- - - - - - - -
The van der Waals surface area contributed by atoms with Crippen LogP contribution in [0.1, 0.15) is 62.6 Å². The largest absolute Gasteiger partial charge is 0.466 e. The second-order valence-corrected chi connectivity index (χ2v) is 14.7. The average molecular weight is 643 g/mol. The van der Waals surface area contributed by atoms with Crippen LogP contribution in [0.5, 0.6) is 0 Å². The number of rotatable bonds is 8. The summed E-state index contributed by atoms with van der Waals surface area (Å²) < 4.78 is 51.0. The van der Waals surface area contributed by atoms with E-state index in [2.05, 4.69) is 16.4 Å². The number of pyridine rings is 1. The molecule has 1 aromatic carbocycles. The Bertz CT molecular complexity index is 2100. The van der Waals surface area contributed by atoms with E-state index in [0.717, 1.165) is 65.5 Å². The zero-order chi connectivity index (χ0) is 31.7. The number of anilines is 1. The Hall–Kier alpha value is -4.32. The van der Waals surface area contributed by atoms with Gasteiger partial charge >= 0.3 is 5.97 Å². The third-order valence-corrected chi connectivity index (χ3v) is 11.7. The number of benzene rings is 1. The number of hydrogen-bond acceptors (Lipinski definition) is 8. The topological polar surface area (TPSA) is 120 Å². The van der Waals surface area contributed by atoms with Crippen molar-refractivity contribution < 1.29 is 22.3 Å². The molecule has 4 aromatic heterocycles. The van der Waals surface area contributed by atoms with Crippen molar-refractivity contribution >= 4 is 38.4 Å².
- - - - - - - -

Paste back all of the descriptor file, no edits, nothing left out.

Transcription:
The van der Waals surface area contributed by atoms with Crippen LogP contribution in [0.1, 0.15) is 62.6 Å². The largest absolute Gasteiger partial charge is 0.466 e. The second-order valence-corrected chi connectivity index (χ2v) is 14.7. The average molecular weight is 643 g/mol. The van der Waals surface area contributed by atoms with Crippen LogP contribution in [0.5, 0.6) is 0 Å². The number of rotatable bonds is 8. The summed E-state index contributed by atoms with van der Waals surface area (Å²) < 4.78 is 51.0. The van der Waals surface area contributed by atoms with E-state index in [2.05, 4.69) is 16.4 Å². The number of pyridine rings is 1. The molecule has 1 aromatic carbocycles. The Bertz CT molecular complexity index is 2100. The van der Waals surface area contributed by atoms with E-state index in [0.717, 1.165) is 65.5 Å². The zero-order chi connectivity index (χ0) is 31.7. The number of anilines is 1. The Hall–Kier alpha value is -4.32. The van der Waals surface area contributed by atoms with Gasteiger partial charge >= 0.3 is 5.97 Å². The third-order valence-corrected chi connectivity index (χ3v) is 11.7. The number of benzene rings is 1. The number of hydrogen-bond acceptors (Lipinski definition) is 8. The topological polar surface area (TPSA) is 120 Å². The van der Waals surface area contributed by atoms with Crippen molar-refractivity contribution < 1.29 is 22.3 Å². The molecule has 4 aromatic heterocycles. The van der Waals surface area contributed by atoms with Crippen molar-refractivity contribution >= 4 is 38.4 Å².